Principles for a Paid Family Leave Program for All
Despite the overwhelming benefits of paid family leave, most workers in the United States lack access. No one should be forced to choose between taking care of their family when they need it most or securing a paycheck. Giving all children a healthy start to life should include PFL for all workers and should take into account the following principles:
- Leave should be universally accessible, not tethered to a zip code or where workers are employed.
- Eligibility should extend to independent contractors, gig workers, or employees of any size business.
- Broad eligibility for paid family leave, including: new baby/adoption/foster; care for a family member with a serious health condition; a worker’s own serious health condition; partner in active-duty military, or a survivor of domestic violence.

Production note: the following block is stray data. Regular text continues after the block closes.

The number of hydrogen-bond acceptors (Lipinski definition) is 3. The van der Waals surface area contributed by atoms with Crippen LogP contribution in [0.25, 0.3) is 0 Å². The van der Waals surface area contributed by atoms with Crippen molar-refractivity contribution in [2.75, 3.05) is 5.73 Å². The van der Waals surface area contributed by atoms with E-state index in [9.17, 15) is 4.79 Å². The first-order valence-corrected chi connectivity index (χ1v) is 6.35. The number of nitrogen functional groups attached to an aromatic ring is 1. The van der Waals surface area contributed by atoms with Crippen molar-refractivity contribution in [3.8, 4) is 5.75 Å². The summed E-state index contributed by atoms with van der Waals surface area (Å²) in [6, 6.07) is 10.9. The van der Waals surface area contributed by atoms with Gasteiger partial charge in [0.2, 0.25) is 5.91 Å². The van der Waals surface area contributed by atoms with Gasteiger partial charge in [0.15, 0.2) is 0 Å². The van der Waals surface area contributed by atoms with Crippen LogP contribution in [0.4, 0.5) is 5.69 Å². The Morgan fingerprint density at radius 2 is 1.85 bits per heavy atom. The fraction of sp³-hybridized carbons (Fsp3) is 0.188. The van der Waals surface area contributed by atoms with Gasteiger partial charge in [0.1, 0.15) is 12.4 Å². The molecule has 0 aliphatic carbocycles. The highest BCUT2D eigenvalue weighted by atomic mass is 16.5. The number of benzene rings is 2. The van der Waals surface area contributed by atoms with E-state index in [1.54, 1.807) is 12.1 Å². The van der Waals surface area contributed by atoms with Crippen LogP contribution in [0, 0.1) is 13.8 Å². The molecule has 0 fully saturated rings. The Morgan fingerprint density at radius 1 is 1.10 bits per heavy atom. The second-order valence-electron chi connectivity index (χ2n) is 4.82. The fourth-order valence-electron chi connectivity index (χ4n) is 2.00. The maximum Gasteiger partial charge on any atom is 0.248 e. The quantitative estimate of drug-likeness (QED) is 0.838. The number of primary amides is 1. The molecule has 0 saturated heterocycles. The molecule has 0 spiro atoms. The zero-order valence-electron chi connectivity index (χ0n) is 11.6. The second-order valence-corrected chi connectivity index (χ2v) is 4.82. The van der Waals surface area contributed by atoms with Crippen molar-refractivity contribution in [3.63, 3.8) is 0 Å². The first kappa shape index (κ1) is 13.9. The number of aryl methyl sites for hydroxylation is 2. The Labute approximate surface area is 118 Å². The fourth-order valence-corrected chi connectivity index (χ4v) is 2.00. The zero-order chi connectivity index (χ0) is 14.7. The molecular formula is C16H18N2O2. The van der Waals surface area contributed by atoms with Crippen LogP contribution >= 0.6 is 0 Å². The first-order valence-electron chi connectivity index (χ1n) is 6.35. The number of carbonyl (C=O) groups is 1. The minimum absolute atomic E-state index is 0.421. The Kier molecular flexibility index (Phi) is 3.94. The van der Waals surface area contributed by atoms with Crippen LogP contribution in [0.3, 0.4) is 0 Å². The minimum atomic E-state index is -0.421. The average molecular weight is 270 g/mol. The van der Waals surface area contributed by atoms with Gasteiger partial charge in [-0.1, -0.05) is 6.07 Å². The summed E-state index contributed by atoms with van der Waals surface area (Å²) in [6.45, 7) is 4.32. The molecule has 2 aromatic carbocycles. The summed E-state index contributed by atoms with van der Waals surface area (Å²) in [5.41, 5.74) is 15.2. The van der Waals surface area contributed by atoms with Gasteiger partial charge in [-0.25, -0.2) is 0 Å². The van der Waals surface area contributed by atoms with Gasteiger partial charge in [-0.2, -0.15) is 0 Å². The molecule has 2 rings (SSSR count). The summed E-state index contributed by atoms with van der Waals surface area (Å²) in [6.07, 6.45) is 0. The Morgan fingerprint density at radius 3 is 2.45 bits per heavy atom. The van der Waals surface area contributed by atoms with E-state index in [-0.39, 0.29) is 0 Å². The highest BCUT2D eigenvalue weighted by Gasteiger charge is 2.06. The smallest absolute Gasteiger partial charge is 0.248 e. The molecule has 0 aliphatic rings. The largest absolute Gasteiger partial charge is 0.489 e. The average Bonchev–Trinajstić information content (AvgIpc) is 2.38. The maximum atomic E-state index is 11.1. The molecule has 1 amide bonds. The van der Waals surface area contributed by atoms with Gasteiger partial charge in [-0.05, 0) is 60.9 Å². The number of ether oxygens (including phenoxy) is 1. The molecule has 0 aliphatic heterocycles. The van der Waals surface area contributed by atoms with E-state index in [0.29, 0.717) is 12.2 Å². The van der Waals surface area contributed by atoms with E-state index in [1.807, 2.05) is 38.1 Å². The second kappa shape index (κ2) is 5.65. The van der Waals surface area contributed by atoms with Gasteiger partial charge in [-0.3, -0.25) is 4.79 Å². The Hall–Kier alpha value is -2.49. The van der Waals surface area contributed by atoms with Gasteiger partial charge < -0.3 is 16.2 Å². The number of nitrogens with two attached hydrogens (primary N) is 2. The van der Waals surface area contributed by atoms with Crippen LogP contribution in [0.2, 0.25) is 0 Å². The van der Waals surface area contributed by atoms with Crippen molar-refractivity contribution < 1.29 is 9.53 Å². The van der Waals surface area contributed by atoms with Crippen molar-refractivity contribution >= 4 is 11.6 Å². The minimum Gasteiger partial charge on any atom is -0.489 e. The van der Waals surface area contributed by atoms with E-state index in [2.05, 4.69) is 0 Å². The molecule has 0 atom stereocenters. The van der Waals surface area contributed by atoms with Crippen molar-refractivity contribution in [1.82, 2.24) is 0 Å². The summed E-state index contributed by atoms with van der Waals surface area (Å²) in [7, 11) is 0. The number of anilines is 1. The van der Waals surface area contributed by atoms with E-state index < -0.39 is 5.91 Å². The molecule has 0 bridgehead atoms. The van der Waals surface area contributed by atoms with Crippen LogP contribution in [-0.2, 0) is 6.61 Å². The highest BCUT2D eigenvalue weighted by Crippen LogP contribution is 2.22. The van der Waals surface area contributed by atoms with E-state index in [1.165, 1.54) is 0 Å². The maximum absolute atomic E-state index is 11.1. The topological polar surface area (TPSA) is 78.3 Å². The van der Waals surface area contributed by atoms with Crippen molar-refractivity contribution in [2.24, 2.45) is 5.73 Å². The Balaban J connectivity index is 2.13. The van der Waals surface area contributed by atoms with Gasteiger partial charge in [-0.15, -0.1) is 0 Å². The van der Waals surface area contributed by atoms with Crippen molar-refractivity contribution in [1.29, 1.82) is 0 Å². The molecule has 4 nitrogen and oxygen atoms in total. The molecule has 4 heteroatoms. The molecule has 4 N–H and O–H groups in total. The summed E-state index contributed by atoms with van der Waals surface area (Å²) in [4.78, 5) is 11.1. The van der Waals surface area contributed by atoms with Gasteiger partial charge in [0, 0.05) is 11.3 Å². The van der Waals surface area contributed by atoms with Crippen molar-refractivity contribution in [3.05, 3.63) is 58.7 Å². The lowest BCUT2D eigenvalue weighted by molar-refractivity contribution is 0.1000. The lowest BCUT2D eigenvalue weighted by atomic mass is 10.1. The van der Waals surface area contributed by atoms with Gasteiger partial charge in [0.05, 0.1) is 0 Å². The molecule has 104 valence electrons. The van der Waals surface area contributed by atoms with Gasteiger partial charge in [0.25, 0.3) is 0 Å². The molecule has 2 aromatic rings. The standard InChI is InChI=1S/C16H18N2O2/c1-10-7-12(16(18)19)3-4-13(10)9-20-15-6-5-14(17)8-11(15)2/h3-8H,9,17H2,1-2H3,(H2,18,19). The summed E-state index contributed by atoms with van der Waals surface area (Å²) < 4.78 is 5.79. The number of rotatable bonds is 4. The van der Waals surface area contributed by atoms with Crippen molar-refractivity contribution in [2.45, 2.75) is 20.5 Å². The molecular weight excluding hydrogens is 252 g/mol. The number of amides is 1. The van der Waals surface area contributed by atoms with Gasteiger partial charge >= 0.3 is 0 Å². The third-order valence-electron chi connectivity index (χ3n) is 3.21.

- The definition of ‘family’ should be broad, including: a child, parent or parent of a spouse or domestic partner, spouse, domestic partner, grandparent, grandchild, sibling, or an individual with whom the covered individual has a significant personal bond that is or is like a family relationship, regardless of biological or legal relationship.
- Like Social Security, a program should be attached to the worker, not the employer.
- The program offers at least 12 weeks, and ideally up to 24 weeks, of leave.
- Wage replacement rates should be progressive (meaning workers in low-wage jobs get a higher percentage of their wages covered) and regularly adjusted for inflation.
- Participants receive full job protection.
- The program provides a streamlined application and claims process. Funds are available for awareness and outreach to key groups that underutilize leave benefits and to businesses to help them comply. Legal advocates and workers’ rights organizations work in tandem with administering agencies to highlight and address noncompliance among businesses and, as needed, take legal actions.